3.2. Sandboxes and Repositories
A sandbox is a local copy of a project's files, used to make changes and to test work. Each developer should work from her own sandbox on a computer that is convenient for her.
The CVS repository contains the master copies of a project's files and their full histories. The repository may be on the same machine as the sandbox or on a remote machine accessed across a network. The repository is explained more fully in Chapter 6.
Every directory in the sandbox contains a CVS subdirectory. This directory has several files; the most important are Root, Repository, and Entries. The Root file contains the path to the sandbox's repository, the Repository file contains the subpath within the repository that leads to the directory in question, and the Entries file holds metadata about the files in the directory. The CVS subdirectory is explained more fully in Chapter 6. CVS maintains this subdirectory itself, and it is extremely rare for users to need to edit it.
Two commands keep your sandbox synchronized with the repository: cvs update and cvs commit. An update brings changes from the repository to the sandbox, and a commit sends changes from the sandbox to the repository. See Figure 3-2 and the sections "Committing Changes to the Repository" and "Updating the Sandbox Files from the Repository" later in this chapter.
Figure 3-2. Updating and committing
3.2.1. Permissions and Ownership
Files lose their permissions when they are transferred to the repository. CVS normally checks out files with read and write permissions, but it can be configured to check them out as read-only. The person who checks a file out into the sandbox becomes the file's owner within the sandbox.
CVS works on many operating systems, each of which has its own way of recording ownership of files. The repository might not be on the same machine or have the same operating system as the sandbox. These circumstances may cause files to lose their ownerships and group memberships when the files are transferred to the repository, especially if the owning user does not exist on the repository machine. If the sandbox is connected to the repository through a proxy or network tunnel, the existence of appropriate users and groups on intermediate machines can also affect the ownership of files.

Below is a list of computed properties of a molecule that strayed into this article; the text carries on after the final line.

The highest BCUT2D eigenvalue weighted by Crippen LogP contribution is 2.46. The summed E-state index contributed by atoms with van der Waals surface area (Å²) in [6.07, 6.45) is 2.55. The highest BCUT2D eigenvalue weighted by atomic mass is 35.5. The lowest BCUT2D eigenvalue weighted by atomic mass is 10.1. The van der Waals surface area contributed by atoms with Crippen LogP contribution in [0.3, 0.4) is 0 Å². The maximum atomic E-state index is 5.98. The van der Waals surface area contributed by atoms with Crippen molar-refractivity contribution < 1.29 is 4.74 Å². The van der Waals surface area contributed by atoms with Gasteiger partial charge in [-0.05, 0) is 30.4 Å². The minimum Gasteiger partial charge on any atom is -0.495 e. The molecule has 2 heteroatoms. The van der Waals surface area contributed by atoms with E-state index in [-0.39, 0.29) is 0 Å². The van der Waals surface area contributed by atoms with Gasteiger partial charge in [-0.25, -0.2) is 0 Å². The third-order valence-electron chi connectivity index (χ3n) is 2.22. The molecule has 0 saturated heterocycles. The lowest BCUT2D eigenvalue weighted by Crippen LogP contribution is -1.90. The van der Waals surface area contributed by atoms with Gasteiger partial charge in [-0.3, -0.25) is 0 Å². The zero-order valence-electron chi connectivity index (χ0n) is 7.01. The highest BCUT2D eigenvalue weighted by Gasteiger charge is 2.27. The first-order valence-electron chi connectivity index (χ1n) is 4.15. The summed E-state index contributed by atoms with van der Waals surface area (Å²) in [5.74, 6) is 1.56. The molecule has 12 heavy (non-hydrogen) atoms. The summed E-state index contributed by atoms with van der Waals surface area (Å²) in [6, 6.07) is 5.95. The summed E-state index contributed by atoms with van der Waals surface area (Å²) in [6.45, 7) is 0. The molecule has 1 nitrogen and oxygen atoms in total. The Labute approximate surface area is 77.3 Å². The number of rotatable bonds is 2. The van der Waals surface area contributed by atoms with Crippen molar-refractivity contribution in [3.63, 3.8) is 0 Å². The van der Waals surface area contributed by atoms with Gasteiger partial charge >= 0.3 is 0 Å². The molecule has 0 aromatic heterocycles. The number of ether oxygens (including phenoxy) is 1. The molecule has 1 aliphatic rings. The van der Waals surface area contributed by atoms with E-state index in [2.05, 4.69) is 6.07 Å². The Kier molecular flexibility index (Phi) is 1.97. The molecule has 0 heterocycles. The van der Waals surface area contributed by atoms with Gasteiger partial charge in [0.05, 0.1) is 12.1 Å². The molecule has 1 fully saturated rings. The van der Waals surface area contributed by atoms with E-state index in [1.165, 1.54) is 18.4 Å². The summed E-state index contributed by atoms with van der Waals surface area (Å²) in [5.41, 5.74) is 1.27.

This setup would normally cause problems, but CVS relies on the Unix feature called groups, which is also used on Mac OS X and Linux. A group of users can have group ownership of a file, and CVS will allow any member of the group to access the file and download it to his sandbox. Chapter 6 explains ownership and security issues with CVS in more detail (in this paragraph, I have oversimplified the issue).
If the ownership of files and permissions on files are important to your project, you should set them in build and installation scripts. This issue usually affects projects that are installed for production use. Chapter 7 discusses this topic in more detail.
3.2.2. Repository Paths
When you create a sandbox, you need to specify the repository to which it is connected. You do this by setting the repository path, either by putting it in the CVSROOT environment variable on your client computer, or by declaring it with the -d command option when you check out the sandbox. CVS stores the repository path in the sandbox.
The repository path is the path CVS uses to find the repository. The general format for repository path is:
Each access method (method in the syntax) has a slightly different syntax. Chapter 8 provides the correct syntax for each method.
These are the access methods:
Everything except the path itself may be left out of a repository path definition.
If the method is left out but the host is included, CVS uses either the server or the ext method, depending on whether an internal RSH server is available. If both the host and the method are left out, CVS uses the local access method.
If user is left out, CVS uses the current, operating-system login username. If password is left out but is required, CVS asks for it.
Chapter 8 explains repository connection methods.
3.2.3. Browsing the Repository
CVS 1.12.8 introduced a pair of wonderful new commands. These commands allow you to browse the repository as if it were your local filesystem. Both the repository and the client must be 1.12.8 or later.